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Discussion in 'macOS Mojave (10.14)' started by bige12, Jul 6, 2018.
It kind of sucks that the the new MacOS Mojave will not work on a mid 2011 MacBook Air
Really? I think Apple have done good to support Mac’s as far back as 2011 before Mojave, I have a 2011 MacBook Pro I don’t expect Apple to support it forever. I’m planning on upgrading my laptop later this year anyway.
I got it to work on mine, thanks to @dosdude1's mojave patcher app.
See this first or original post on the unsupported thread.
Are you using a external hard drive?
I actually am using my internal drive partitioned (actually new volume) on the same drive
1st volume ~ High Sierra GM
2nd volume ~ Mojave Public Beta 1
I did experiment on using an external drive (SSD and USB) for the Mojave boot. It worked but performance was less to be desired. So I ended up using my internal drive with 2 partitions (volumes in my case).
I suggest you do the external one to try.
How do you the Mojave Patch? on my says it will not open.
I always use a external hard drive to test new MacOS, so I do not mess up is on the internal drive
You have to do the patch process on a supported Mac, and follow instructions from @dosdude1. Just substitute High Sierra with Mojave on the documentation.
How's the performance compared with your previous OS in the Mid 2011 MBA?. I had the hope that -as it has happened with iOS 12 in older devices- we could get some more performance out of our aging laptops.
You've had six years of free upgrades. Be happy with that. Or buy a new Mac.
Why should he be happy with only 6 years of upgrades? Just cause you like to throw your money at Apple buying new devices doesn't mean everyone else does and also doesn't mean that it is right that he has to.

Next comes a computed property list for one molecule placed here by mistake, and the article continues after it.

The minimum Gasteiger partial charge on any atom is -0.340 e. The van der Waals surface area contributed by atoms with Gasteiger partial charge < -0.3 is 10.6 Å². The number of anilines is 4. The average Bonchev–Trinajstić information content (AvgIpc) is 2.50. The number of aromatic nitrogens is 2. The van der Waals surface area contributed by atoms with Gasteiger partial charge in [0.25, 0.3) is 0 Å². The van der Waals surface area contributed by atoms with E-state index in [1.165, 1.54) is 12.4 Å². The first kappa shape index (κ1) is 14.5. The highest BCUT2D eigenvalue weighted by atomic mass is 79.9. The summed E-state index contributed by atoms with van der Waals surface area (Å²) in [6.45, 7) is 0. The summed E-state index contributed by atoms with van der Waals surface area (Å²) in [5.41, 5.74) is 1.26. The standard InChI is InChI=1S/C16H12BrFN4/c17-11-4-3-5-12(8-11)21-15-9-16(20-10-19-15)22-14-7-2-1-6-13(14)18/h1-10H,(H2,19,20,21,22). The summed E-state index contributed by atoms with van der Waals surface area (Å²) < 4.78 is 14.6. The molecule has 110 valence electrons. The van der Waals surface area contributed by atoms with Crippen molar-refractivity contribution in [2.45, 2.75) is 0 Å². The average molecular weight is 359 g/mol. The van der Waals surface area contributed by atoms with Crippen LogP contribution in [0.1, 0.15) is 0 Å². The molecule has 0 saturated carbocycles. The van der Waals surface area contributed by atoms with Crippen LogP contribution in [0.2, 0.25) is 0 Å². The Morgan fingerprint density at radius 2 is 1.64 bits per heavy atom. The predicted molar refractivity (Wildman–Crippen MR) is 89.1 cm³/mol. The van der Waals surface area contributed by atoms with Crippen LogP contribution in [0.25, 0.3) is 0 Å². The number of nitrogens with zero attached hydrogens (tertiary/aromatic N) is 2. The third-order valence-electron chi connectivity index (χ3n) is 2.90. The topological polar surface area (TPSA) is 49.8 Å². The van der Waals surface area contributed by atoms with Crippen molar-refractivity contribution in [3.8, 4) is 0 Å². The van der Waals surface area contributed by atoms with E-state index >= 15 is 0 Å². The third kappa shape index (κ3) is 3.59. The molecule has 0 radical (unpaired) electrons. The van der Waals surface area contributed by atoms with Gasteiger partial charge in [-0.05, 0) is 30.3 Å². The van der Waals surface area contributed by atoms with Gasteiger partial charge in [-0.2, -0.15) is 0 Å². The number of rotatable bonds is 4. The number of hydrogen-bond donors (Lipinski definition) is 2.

When you are buying a new Mac, they should come with a disclaimer saying: "This device will be forced into obsolescence in 6 years after Apple decides to purposefully block it from being compatible with MacOS updates which will also bar you from using new apps which require the latest MacOS version to run."
Apple is shady in the way they stop supporting their own devices as quickly as they do. It's also wasteful, turning perfectly adequate hardware into junk much sooner than it should be. In today's "environmentally conscientious" society, it is surprising that Apple gets away with such a wasteful business model.
Lost support for my late 2010 MacBook Air this year. 8 years of OS support is industry leading when considering the delivered performance.
Apple is charging more and more money for their products, they themselves market their products as the best, on the market, a full premium experience. I don't think its uncalled for to expect a premium product that Apple charges an arm and a leg to get more then 6 years of OS upgrades.
Upgrading your operating system to latest version is neither necessary, nor a given human right.
Let’s get this straight right away, there is no such thing as free.
The statement was about disappointment. Your reply was a little dismissive.
--- Post Merged, Dec 23, 2018 ---
Industry leading when considering what????
Needs more explanation. So it’s great but with caveats?
--- Post Merged, Dec 23, 2018 ---